Faculty Research Page

Russell E. Vance

Russell Vance

Howard Hughes Medical Institute Investigator and Professor of Immunology and Pathogenesis

Lab Homepage: http://mcb.berkeley.edu/labs/vance/

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Research Interests

How do mammals defend themselves against the diverse world of microbial pathogens? This is a fundamental question that has intrigued biologists for over a century, yet some of the most important advances in our understanding have occurred only in the past decade. Given the continuing global burden of infectious disease, the study of host-pathogen interactions continues to be a pressing area of investigation.

My lab is interested in all aspects of the complex interrelationship between pathogens and their hosts. In particular, we apply the modern tools of biology and genetics to answer a variety of questions at a molecular level: how is the presence of pathogenic bacteria sensed by hosts? Are pathogenic bacteria distinguished from harmless bacteria, and if so, how? What innate immune mechanisms protect cells from pathogens? How do cells coordinate defenses that are appropriate for various categories of pathogens? What mechanisms have pathogens evolved to evade host defenses?

Current Projects

Current work in my lab focuses on the following interrelated areas, all of which address the fundamental problem of how bacterial pathogens are sensed and eliminated by the innate immune system:

Innate immunity to Legionella pneumophila.  Many of our studies focus on a gram-negative bacterium, Legionella pneumophila, the causative agent of a severe pneumonia called Legionnaires' Disease. Legionella has evolved a variety of sophisticated mechanisms for manipulating host cells, and is representative of a class of bacterial pathogens that grow intracellularly within specialized vacuoles that evade fusion with lysosomes. Legionella is also experimentally accessible, as it grows readily in vitro and can be genetically manipulated at will. We are interested in understanding how host cells detect the presence of Legionella.  Our hypothesis is that disruptions of host cell physiology by Legionella induce host innate immune responses.  For example, Legionella blocks host protein synthesis.  We have found that this block is detected by host cells and, in response, host cells initiate production of pro-inflammatory cytokines that protect against infection.  We are interested in determining the molecular mechanism of this response and its importance during bacterial infection.  We are also investigating how the innate immune response is able to successfully eliminate Legionella infection.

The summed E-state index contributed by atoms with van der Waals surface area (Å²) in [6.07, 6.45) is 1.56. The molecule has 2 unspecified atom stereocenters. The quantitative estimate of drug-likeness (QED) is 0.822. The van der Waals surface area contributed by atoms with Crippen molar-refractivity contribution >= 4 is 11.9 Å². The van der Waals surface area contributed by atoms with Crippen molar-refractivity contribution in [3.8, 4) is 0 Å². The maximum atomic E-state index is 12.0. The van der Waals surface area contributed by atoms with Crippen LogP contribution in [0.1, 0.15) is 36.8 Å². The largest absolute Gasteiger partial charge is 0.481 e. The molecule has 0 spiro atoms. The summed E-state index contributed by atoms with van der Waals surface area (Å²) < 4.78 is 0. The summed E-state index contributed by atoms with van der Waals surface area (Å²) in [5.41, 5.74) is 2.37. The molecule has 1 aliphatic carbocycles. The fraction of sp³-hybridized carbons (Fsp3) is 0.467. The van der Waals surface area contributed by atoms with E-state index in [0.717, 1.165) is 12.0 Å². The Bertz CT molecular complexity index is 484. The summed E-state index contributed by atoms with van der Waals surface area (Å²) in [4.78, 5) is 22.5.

Role of the Naip 'inflammasomes' in immune defense against intracellular bacteria. Classical genetic studies have demonstrated that a host protein, Naip5, is essential for resistance to Legionella. Naip5 is a member of a large class of 'pathogen-detector' proteins that are believed to coordinate host immune responses upon recognition of pathogen-derived molecules. Our studies have demonstrated that Naip5 is a cytosolic detector of flagellin. Interestingly, we were also able to show that a related protein, called Naip2, functions to detect a different protein derived from the secretion systems of pathogenic bacteria.  Once activated, both Naip2 and Naip5 assemble into large multi protein complexes, called the inflammasomes, that initiates potent inflammatory responses by activation of a downstream protease called caspase-1.  In general the mechanisms of inflammasome activation remain poorly understood and are a major focus for the lab.  We have generated and are characterizing Naip5 knockouts to determine the in vivo function of Naip5 and other Naip family members in immune responses and resistance to Legionella and other pathogens.  We also generating novel genetically engineered models to assess the role of Naips and flagellin-sensing in autoimmune pathology.

Detection of the anthrax protease toxin by the Nlrp1 inflammasome.  Nlrp1 is another innate immune sensor protein that is a relative of the Naip proteins described above. Nlrp1 also forms inflammasomes, but we have found that its mechanism of activation is distinct from that of the Naips.  In particular, we have found that direct proteolysis of Nlrp1 by the anthrax protease toxin is sufficient to activate formation of the Nlrp1 inflammasome.  We are interested in determining the biochemical mechanism for this response.  In addition, activation of Nlrp1 and Naips both lead to a form of host cell death called pyroptosis.  We are interested in understanding the mechanisms of how inflammasomes induce pyroptotic cell death, and the role of pyroptosis during infection and inflammation in vivo.